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Generation of CD8+ T-Cell Responses by a Recombinant Nonpathogenic Mycobacterium smegmatis Vaccine Vector Expressing Human Immunodeficiency Virus Type 1 Env

  • Mark J. Cayabyab
  • Avi-Hai Hovav
  • Tsungda Hsu
  • Georgia R. Krivulka
  • Michelle A. Lifton
  • Darci A. Gorgone
  • Glenn J. Fennelly
  • Barton F. Haynes
  • William R. Jacobs
  • Norman L. Letvin
American Society for Microbiology
Publication Date
Feb 01, 2006
  • Biology
  • Engineering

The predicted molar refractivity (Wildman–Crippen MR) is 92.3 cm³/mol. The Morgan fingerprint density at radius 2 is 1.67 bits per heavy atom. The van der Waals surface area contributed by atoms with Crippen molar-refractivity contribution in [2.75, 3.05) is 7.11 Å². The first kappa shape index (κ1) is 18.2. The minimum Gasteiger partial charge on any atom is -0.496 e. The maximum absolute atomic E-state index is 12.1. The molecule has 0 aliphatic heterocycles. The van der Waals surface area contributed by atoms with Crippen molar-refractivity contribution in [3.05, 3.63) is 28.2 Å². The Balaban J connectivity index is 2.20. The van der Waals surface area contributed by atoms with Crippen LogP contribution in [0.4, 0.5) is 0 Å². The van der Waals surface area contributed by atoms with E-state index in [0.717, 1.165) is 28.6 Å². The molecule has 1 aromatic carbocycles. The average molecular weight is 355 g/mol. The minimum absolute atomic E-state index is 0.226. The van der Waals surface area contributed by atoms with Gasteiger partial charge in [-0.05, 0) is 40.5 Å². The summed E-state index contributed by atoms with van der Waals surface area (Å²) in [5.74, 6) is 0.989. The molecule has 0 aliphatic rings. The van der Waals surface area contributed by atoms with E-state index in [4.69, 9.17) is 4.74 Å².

Because the vaccine vectors currently being evaluated in human populations all have significant limitations in their immunogenicity, novel vaccine strategies are needed for the elicitation of cell-mediated immunity. The nonpathogenic, rapidly growing mycobacterium Mycobacterium smegmatis was engineered as a vector expressing full-length human immunodeficiency virus type 1 (HIV-1) HXBc2 envelope protein. Immunization of mice with recombinant M. smegmatis led to the expansion of major histocompatibility complex class I-restricted HIV-1 epitope-specific CD8+ T cells that were cytolytic and secreted gamma interferon. Effector and memory T lymphocytes were elicited, and repeated immunization generated a stable central memory pool of virus-specific cells. Importantly, preexisting immunity to Mycobacterium bovis BCG had only a marginal effect on the immunogenicity of recombinant M. smegmatis. This mycobacterium may therefore be a useful vaccine vector.

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